on the remains of an older sanctuary. The original structure,
romanesque , received gothic columns and vaults in the middle of the
12th century, giving birth to the Angevin gothic , a style that
quickly spread in Western
France and the Angevin possessions in Italy
. Sculptures and architectural details were added to the façade
during the 16th century. The twin spires were built in 1518 and 1523.
The neighbouring Palais du Tau, the former episcopal palace, dates
from the 12th century.
The skyline is also marked by the Tour Saint-Aubin. Completed in
1170, it was the bell-tower of an abbey closed during the French
Revolution and destroyed in 1810. Elaborately sculptured 11th and 12th
century arcades also survive in the courtyard of the Prefecture.
Another abbey, the Abbaye Toussaint, founded during the 13th century,
was also partially pulled down and only the church and parts of the
cloister are still visible. On the southern limits of the commune,
close to the Maine, stands the Couvent de la Baumette, founded during
the 15th century by René of
La Doutre, an old quarter located on the western bank of the Maine
and facing the castle, contains two major medieval sites, the former
Abbaye du Ronceray, built during the 11th and 12th century, and the
Hôpital Saint-Jean, founded by
Henry II of England
Henry II of England and used as the
city hospital until 1870.
The distinctive striped towers of the castle
The Châtelet in the castle
Façade of House of Croissant
The "Blue House"
Inside the cathedral
Palace of Tau
Tower of Saint-Aubin
Abbey of Ronceray
Abbey of Saint Nicholas (Mother-House of
Good Shepherd Sisters )
The bridges over Maine (view from the
The Musée des Beaux-Arts d\'
Angers , located in the Renaissance
Logis Barrault, displays a collection of paintings and sculptures
dating from the 14th century to today. It is particularly renowned for
its 18th-century paintings, including works by
Jean-Baptiste Greuze ,
Van Loo ,
Antoine Watteau ,
Jean-Honoré Fragonard , and Jean Siméon
Chardin . The museum also contains a graphic design studio, a gallery
devoted to the history of
Angers and a temporary exhibition gallery.
The institution has an antenna at the château in
Villevêque , a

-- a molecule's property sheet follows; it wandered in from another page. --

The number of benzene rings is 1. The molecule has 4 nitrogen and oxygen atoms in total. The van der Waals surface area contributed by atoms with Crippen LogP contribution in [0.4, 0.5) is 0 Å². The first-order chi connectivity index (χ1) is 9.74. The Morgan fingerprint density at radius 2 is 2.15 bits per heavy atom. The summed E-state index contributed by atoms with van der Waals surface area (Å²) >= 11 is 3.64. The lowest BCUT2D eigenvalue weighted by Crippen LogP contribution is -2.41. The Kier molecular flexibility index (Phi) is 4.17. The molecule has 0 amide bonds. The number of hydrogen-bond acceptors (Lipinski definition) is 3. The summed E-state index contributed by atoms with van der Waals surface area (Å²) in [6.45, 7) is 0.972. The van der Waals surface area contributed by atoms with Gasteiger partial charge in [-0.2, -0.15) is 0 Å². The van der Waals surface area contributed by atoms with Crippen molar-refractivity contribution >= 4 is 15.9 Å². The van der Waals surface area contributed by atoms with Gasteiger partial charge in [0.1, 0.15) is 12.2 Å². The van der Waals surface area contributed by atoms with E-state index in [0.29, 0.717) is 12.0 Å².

village located several kilometers north of the city.
Inside the castle , a special gallery displays the Apocalypse
Tapestry , ordered by
Louis I of Naples at the end of the 14th
century. It is more than 140 meters (460 ft) long, the largest
medieval tapestry in the world. Inspired by manuscript miniatures ,
the successive scenes, designed by
Jean Bondol , illustrate the
Apocalypse of St John .
Located inside the old Hôpital Saint-Jean, the Musée Jean-Lurçat
et de la tapisserie contemporaine displays tapestries dating from the
19th and 20th centuries. The museum is dedicated to
Jean Lurçat , an
artist noted for his role in the revival of contemporary tapestry, and
notably exhibits his "Chant du Monde", a modern echo to the Apocalypse
Tapestry made after the bombing of
The Muséum d\'histoire naturelle d\'
Angers has been located in the
1521 Hôtel Demarie-Valentin since 1885. It exhibits a large
collection of mounted animals and fossils, divided in three
departments, one for zoology , one for botany and the last one for
paleontology and geology .
The Logis Pincé, constructed during the
Renaissance , is the home of
the museum of the same name. It displays Egyptian, Greek, Roman, and
Etruscan antiquities as well as Chinese and Japanese artifacts.
Located in the Abbaye Toussaint, the Galerie
David d'Angers gathers
sculptures, reliefs, and medallions by David d\'
Angers , a
19th-century sculptor born in the city. The gallery also owns the
preparatory works for the Panthéon of
Angers also enjoys a Maison de l'Architecture, which organizes
various exhibitions and workshops, as well as several temporary
exhibition galleries distributed in the city center. Outside the
commune limits are also an aviation museum and a museum of
The Musée des Beaux-Arts
Les Génies des Arts by
François Boucher , at the Musée des
Italian drawing, 17th century, at the Musée des Beaux-Arts
ENTERTAINMENT AND PERFORMING ARTS
The Grand Théâtre
The Grand Théâtre, dominating the Place du Ralliement, was first
built in 1791, but destroyed by a fire in 1853. The existing building
was completed in 1871 and its auditorium contains six stalls and four
balconies, totaling 730 seats. The Théâtre du Quai, inaugurated in
2007, has two auditoriums; one contains 980 seats and several
balconies, and the other, more flexible, can welcome 400 seated or 960
standing spectators. The Grand Théâtre and the Théâtre du Quai are
the venues of three institutions, Angers-
Nantes Opéra , an opera
company also based in
Nantes , the Contemporary Dance National Center
(CNDC), inaugurated by
Alwin Nikolais in 1978, and the Nouveau